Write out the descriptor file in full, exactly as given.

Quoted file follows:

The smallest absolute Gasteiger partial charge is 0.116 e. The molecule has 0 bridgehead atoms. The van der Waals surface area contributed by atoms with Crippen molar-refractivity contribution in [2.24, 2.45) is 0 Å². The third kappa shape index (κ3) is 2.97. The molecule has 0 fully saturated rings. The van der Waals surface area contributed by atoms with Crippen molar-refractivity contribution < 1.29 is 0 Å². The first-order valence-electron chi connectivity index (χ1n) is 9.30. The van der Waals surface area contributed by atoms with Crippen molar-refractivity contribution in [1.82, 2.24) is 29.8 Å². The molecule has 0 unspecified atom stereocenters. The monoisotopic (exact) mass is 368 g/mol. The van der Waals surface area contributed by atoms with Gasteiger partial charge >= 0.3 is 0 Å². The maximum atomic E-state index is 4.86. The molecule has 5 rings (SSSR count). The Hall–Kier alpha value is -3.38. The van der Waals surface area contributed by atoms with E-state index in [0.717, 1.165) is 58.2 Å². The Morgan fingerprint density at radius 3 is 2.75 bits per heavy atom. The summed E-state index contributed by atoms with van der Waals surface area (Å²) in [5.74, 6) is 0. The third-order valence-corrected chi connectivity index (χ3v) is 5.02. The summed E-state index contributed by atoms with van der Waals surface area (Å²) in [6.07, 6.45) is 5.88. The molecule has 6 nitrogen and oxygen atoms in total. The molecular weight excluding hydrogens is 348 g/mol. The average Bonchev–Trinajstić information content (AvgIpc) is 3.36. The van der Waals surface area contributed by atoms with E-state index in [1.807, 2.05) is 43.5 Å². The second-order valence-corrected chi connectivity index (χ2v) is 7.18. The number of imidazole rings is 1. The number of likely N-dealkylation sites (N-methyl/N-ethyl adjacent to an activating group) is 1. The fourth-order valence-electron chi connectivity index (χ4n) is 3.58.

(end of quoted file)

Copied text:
The smallest absolute Gasteiger partial charge is 0.116 e. The molecule has 0 bridgehead atoms. The van der Waals surface area contributed by atoms with Crippen molar-refractivity contribution in [2.24, 2.45) is 0 Å². The third kappa shape index (κ3) is 2.97. The molecule has 0 fully saturated rings. The van der Waals surface area contributed by atoms with Crippen molar-refractivity contribution < 1.29 is 0 Å². The first-order valence-electron chi connectivity index (χ1n) is 9.30. The van der Waals surface area contributed by atoms with Crippen molar-refractivity contribution in [1.82, 2.24) is 29.8 Å². The molecule has 0 unspecified atom stereocenters. The monoisotopic (exact) mass is 368 g/mol. The van der Waals surface area contributed by atoms with Gasteiger partial charge >= 0.3 is 0 Å². The maximum atomic E-state index is 4.86. The molecule has 5 rings (SSSR count). The Hall–Kier alpha value is -3.38. The van der Waals surface area contributed by atoms with E-state index in [0.717, 1.165) is 58.2 Å². The Morgan fingerprint density at radius 3 is 2.75 bits per heavy atom. The summed E-state index contributed by atoms with van der Waals surface area (Å²) in [5.74, 6) is 0. The third-order valence-corrected chi connectivity index (χ3v) is 5.02. The summed E-state index contributed by atoms with van der Waals surface area (Å²) in [6.07, 6.45) is 5.88. The molecule has 6 nitrogen and oxygen atoms in total. The molecular weight excluding hydrogens is 348 g/mol. The average Bonchev–Trinajstić information content (AvgIpc) is 3.36. The van der Waals surface area contributed by atoms with E-state index in [1.807, 2.05) is 43.5 Å². The second-order valence-corrected chi connectivity index (χ2v) is 7.18. The number of imidazole rings is 1. The number of likely N-dealkylation sites (N-methyl/N-ethyl adjacent to an activating group) is 1. The fourth-order valence-electron chi connectivity index (χ4n) is 3.58.